|Photo credits: orlandkurtenbach, nicholegraze (Wikimedia Commons)|
When the Vancouver Canucks and Los Angeles Kings meet on Thursday night to begin their first-round matchup, it will mark the first time since 1993 that these two teams will have played a postseason game against each other, and only the fourth time time ever that they have been matched in the NHL playoffs. (For what it’s worth, the Kings have won the last two series.)
So much for past history, then.
While this playoff series may be lacking somewhat in terms of rivalry, it makes up for that by featuring two exciting and potentially very high-scoring teams: the Canucks finished second overall in goals scored, while the Kings were ninth. Neither team has a great deal of playoff experience — in fact, this is the Kings’ first trip into the postseason since 2002. Both teams feature workhorse goalies — the Kings’ Jonathan Quick played in 72 games this year, while the Canucks’ Roberto Luongo played in 68 games — whose recent performances have raised significant question marks.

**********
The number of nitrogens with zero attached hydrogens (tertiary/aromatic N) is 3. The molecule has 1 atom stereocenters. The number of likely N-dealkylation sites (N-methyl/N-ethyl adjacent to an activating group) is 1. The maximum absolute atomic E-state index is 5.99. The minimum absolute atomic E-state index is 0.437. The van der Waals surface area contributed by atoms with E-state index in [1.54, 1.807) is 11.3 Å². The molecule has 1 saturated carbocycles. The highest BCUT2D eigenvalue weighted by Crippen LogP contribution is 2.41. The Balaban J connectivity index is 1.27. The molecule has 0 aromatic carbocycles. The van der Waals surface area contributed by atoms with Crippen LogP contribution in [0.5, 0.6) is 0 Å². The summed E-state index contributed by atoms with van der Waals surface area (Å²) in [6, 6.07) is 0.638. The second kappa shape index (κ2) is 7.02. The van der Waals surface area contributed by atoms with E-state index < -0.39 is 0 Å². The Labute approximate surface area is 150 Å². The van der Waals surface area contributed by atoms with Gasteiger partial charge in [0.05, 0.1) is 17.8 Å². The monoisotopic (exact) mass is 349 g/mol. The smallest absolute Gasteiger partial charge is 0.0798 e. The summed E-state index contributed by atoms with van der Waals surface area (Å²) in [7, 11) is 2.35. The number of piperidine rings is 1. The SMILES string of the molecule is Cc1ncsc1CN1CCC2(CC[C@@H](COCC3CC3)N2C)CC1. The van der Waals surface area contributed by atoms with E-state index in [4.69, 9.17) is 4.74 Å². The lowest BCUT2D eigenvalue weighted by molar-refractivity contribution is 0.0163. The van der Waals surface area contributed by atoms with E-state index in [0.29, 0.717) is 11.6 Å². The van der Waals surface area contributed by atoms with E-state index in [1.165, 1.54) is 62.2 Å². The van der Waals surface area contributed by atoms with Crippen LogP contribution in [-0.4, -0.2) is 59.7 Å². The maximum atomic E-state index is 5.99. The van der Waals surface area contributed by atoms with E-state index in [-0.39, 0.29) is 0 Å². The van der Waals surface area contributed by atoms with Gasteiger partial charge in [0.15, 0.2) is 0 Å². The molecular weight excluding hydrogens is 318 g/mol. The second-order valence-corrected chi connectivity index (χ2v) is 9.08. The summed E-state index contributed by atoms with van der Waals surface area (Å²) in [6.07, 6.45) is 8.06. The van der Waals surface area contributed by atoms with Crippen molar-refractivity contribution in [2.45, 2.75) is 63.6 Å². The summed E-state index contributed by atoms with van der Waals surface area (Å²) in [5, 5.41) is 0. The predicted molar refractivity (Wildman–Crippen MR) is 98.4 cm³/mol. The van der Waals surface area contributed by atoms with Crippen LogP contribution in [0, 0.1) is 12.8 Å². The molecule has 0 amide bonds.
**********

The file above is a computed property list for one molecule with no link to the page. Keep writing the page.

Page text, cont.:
|Offense||The Canucks’ balanced attack, led by Art Ross winner Henrik Sedin, will feature three potentially dangerous lines. The electrifying Anze Kopitar will lead the charge for the Kings, who cannot quite match the Canucks’ depth but still have 11 double-digit goal scorers (two more than the Canucks).|
|Defense||The Canucks have a banged-up, inconsistent defensive corps who will be missing at least shutdown defenseman Willie Mitchell. The Kings have Drew Doughty and Jack Johnson. Advantage L.A.|
|Goaltending||Both Luongo and Quick have been problematic down the stretch run, but Luongo has the edge in experience, particularly in high-pressure situations (as his Olympic gold medal will attest).|
|Special Teams||Both teams have good powerplays (Canucks sixth overall, Kings seventh) and mediocre penalty killing (Canucks 18th, Kings 20th). This one’s a wash.|
|Coaching||Unlike the team he coaches, Terry Murray of the Kings has plenty of postseason experience. His counterpart, Alain Vigneault, has evolved his coaching style from ultra-defense to high-intensity forecheck and offense, but has not yet proven entirely effective as a playoff coach. Edge goes to the Kings for now, but this may the year Vigneault silences his critics.|
| Other Factors
||The Canucks were dominant at home this season — they tied the Washington Capitals for most home wins with 30. By contrast, they were a game under .500 on the road. The extra Canuck home game may end up being the deciding factor.|
Canucks in 7. This series will be closer than many think, and the Kings will give the Canucks all they can handle.